Playing For Peanuts offers entertaining look at the daily lives of minor league baseball players
Former South Georgia Peanut and current Joliet Jackhammer pitcher Mike Colacchio has is among those impressed with John Fitzgerald's depiction of his team's 2007 season in Playing for Peanuts.
By Chuck King
Apprehension quickly replaced Steve Butler’s initial excitement.
Those were the first emotions to flow through Butler when the South Georgia Peanuts’ infielder learned his minor league baseball season would be the subject of a documentary.
The more Butler thought about it, the more concerned the pitcher grew that he had unwitting signed up for something akin to MTV’s The Real World.
After seeing the first few episodes of Playing for Peanuts, however, Butler says the excitement has returned.
“I think it is great,” said Butler, who’s been receiving complimentary text messages from friends who’ve seen the show. “It is way more than I expected it to look like.”
John Fitzgerald decided to create a documentary about life in the minor leagues shortly after he completed The Emerald Diamond, an internationally recognized film about the Irish National Baseball Team.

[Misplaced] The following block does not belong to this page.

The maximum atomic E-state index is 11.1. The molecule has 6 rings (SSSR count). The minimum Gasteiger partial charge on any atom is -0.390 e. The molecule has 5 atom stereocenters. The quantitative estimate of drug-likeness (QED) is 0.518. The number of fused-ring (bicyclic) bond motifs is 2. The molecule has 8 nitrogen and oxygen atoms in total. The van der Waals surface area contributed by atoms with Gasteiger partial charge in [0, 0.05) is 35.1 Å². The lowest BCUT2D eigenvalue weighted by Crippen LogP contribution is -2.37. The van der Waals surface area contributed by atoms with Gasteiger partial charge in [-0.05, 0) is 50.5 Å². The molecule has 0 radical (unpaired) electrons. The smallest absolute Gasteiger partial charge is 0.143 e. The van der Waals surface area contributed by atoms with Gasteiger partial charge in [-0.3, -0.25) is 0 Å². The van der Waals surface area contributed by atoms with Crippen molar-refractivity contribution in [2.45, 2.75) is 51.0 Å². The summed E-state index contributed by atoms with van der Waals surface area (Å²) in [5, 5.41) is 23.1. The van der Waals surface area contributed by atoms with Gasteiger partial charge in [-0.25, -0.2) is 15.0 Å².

The independent South Coast League jumped at the opportunity to have one of its teams profiled, allowing Fitzgerald to follow the Albany, Ga.-based Peanuts.
The television show Fitzgerald created, which captured on video a parachutist crashing into the outside of the outfield wall while trying to deliver the game ball, a bus driver refusing to turn on the air conditioner during a 12-hour trip and the general unintended comedy of an inept front office that ultimately buried the league, offers a unique look at the lives of low-level minor leaguers.
“It was grueling,” Fitzgerald said. “It really has been tough. It’s pushed me to the point where I thought about giving up on the show several times.”
Fitzgerald attempted to sell the show to various networks before the start of production but none would buy the documentary angle. Not enough spice. Network executives were looking for scripted action they thought would ensure viewers’ interest.